In recent years, the terms “real-world data” (RWD) and “real-world evidence” (RWE) have played an increasing role in health research and decisions. What do these terms mean – RWD and RWE, and, why now? According to the FDA1, “… real-world data are data relating to patient health status and/or the delivery of health care routinely collected from a variety of sources.”
RWD can come from a number of sources, for example:
- Electronic health records (EHRs)
- Claims and billing activities
- Product and disease registries
- Patient-generated data including in home-use settings
- Data gathered from other sources that can inform on health status, such as mobile devices
Real-world evidence is the clinical evidence regarding the usage and potential benefits or risks of a medical product derived from analysis of RWD.
A recent publication by David Thompson, PhD, asked, “What could go wrong?”2 when using RWD to generate RWE for regulatory purposes? The focus of Dr. Thompson’s article is the on-going effort to “replicate” the results of randomized controlled trials [RCT] using RWD. I certainly agree with most (if not all) of Dr. Thompson’s comments.
However, I do have a few comments to add to this on-going discussion of RWD and RCT results. To start, these two sources of evidence have two different purposes. RWD are collected with (generally) no hypotheses in mind and are likely adequate for primary care and other purposes (see list above1).
RCT data are collected to demonstrate a possible causal connection between treatment and outcome, i.e., to address a specific hypothesis. That is to say, the RCT design works to maximize the internal validity of the trial. Simply put, internal validity addresses the degree to which the treatment or intervention (and not something else) produced the outcome; external validity has to do with generalizability of the results.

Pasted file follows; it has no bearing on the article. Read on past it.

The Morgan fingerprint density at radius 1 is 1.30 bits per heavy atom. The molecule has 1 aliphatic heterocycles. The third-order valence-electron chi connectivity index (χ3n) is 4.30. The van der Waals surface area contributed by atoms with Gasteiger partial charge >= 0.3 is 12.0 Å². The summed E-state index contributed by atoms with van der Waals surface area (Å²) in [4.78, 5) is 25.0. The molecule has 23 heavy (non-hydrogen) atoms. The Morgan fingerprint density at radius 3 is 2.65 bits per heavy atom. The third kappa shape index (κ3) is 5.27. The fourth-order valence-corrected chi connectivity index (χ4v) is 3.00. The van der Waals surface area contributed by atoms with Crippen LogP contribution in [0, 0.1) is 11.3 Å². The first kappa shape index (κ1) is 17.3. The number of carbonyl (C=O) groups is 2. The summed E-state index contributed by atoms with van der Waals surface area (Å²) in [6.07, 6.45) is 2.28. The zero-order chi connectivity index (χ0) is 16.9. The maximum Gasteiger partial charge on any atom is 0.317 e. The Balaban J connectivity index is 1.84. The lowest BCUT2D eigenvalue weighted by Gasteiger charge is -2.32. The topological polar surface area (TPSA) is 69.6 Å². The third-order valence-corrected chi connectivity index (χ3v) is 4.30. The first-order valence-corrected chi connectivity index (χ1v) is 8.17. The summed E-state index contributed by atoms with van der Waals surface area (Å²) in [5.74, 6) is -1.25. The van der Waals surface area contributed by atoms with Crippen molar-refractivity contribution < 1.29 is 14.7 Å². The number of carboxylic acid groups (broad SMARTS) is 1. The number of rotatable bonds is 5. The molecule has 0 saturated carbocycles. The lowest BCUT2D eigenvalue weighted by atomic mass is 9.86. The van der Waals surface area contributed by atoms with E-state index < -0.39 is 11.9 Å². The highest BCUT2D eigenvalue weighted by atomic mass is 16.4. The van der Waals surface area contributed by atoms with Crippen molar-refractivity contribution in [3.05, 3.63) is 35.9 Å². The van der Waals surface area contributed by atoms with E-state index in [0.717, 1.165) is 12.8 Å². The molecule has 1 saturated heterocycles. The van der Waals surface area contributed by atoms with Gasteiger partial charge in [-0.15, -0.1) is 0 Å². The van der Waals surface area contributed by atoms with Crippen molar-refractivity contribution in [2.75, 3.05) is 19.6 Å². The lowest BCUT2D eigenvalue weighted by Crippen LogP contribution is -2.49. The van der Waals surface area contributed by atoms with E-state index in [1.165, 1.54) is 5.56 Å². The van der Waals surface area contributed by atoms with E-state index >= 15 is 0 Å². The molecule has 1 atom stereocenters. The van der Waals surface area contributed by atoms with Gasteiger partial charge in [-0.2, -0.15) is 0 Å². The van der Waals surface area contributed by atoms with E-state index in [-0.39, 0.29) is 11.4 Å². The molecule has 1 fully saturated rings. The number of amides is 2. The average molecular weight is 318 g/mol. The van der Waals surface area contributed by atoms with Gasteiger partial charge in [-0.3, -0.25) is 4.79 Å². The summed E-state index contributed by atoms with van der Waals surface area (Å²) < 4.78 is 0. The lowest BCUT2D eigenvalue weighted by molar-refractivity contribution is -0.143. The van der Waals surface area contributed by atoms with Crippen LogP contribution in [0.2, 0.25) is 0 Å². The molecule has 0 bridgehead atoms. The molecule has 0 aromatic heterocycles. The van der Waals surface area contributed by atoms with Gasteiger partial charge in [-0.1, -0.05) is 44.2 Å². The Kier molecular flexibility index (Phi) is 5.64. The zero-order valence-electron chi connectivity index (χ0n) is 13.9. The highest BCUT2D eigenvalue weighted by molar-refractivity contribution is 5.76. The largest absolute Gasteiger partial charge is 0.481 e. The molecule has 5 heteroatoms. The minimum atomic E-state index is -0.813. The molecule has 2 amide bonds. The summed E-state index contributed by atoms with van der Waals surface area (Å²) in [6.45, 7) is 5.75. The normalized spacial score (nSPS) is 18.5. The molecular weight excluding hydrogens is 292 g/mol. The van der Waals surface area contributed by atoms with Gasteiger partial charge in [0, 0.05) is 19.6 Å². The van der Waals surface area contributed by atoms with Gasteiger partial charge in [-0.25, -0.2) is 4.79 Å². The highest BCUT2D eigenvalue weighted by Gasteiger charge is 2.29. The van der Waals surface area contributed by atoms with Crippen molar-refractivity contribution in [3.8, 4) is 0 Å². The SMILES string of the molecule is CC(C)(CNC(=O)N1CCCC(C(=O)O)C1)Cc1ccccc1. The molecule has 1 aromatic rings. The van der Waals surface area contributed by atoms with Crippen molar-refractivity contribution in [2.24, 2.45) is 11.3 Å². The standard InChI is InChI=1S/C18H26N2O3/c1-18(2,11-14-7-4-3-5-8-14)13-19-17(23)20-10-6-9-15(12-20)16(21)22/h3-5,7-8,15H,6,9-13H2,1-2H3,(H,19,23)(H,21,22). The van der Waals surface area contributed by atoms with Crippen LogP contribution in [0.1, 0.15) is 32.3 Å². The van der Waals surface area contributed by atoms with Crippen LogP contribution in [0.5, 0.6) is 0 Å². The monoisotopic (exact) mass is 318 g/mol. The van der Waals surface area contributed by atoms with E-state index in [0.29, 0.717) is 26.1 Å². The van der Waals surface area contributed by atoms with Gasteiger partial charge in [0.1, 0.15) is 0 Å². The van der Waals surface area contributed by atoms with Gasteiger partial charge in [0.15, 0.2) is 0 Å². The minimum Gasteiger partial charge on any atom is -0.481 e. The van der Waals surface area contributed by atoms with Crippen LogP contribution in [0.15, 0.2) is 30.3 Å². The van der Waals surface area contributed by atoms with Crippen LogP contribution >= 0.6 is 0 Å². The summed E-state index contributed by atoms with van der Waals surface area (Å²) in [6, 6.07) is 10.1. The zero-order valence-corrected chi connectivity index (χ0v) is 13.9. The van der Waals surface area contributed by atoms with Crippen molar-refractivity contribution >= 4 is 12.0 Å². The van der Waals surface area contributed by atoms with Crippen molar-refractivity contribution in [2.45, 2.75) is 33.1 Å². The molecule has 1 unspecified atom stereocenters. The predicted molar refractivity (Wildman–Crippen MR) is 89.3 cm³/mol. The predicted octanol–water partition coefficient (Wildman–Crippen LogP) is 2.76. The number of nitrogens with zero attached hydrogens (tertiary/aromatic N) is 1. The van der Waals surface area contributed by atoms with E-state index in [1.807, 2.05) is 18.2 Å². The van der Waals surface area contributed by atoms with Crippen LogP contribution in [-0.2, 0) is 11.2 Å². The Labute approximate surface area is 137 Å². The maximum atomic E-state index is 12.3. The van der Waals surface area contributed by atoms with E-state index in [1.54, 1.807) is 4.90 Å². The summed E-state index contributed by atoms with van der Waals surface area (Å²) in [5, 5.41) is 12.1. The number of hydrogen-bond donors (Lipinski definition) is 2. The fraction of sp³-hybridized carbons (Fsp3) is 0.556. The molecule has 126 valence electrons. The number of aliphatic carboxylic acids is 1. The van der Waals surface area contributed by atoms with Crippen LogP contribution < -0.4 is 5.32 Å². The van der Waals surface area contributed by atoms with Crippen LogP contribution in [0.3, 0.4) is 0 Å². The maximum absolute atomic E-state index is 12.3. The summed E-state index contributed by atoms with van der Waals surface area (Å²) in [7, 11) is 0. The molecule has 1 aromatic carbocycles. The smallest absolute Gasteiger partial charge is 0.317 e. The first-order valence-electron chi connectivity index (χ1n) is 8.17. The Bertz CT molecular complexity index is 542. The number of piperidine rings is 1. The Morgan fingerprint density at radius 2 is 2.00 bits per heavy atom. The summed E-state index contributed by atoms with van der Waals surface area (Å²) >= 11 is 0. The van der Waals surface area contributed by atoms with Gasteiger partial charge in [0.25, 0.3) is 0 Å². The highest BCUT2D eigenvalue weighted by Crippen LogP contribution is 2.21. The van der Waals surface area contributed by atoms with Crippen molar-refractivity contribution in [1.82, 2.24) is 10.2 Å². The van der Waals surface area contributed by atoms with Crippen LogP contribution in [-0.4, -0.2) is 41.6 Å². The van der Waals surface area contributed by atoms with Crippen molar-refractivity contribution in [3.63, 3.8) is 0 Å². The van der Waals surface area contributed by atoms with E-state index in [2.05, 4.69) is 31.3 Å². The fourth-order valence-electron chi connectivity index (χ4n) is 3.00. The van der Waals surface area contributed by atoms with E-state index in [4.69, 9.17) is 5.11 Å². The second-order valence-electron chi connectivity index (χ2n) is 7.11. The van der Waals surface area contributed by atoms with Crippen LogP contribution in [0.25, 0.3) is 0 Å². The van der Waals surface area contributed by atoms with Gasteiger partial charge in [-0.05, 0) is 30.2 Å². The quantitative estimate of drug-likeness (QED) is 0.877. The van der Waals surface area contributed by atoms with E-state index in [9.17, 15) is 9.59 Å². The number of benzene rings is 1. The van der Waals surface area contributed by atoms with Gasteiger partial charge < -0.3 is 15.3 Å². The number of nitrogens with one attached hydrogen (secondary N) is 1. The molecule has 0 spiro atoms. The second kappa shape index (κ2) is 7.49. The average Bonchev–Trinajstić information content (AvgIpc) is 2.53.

RCT results, by design, have low generalizability due to rigorous screening of participants, and a highly controlled intervention environment.
Because of these and other differences between RWD and RCT, each source is not better or worse than the other. We should be asking, better or worse for what purposes? Or, in the words of Dr. Thompson, “… impugning RWD sources and analytic methods for failing to align with RCT findings is inappropriate … “2 Results of multiple RCTs with similar treatments and outcomes do not always align.
In this, I do agree that the efforts to replicate RCT using RWD may not be fruitful.
One of the issues facing RWD, because they are not generally collected for some specific objective, is that collection does not follow a specified protocol. By this, I mean that something as simple as how blood pressure measurement is collected can vary from visit to visit (same participant), and from clinic to clinic. We would need to minimize variance due to measurement, and other sources of variance before RWD can become a reliable source of RWE.
Finally, scientific review of literature (meta-analysis) addresses the following: what do we know, what don’t we know, what else do we need to know, and with what level of confidence. Rather than try to replicate results of RCT with RWD, I propose that we use meta-analytic evidence to compare/contrast with those of RWE. By pooling results of multiple RCTs, we can bypass the need to replicate the point estimates of a single RCT with RWD.
These would be focused meta-analytic reviews, with the pooled studies having similar patient demographics, treatment/intervention, and outcomes to those of the RWD being analyzed.
The pooled research literature can provide context with which to interpret RWE. If meta-analytic evidence contradicts or support RWE we can then ask to what extent, and why.
Zung Vu Tran, PhD
Professor (ret.) of Biostatistics
Founder & Chief Science Officer
MedAware Systems, Inc.
2. Thompson D. Replication of randomized, controlled trials using real-world data: what could go wrong? Value in Health 2 https://doi.org/10.1016/j.jval.2020.09.015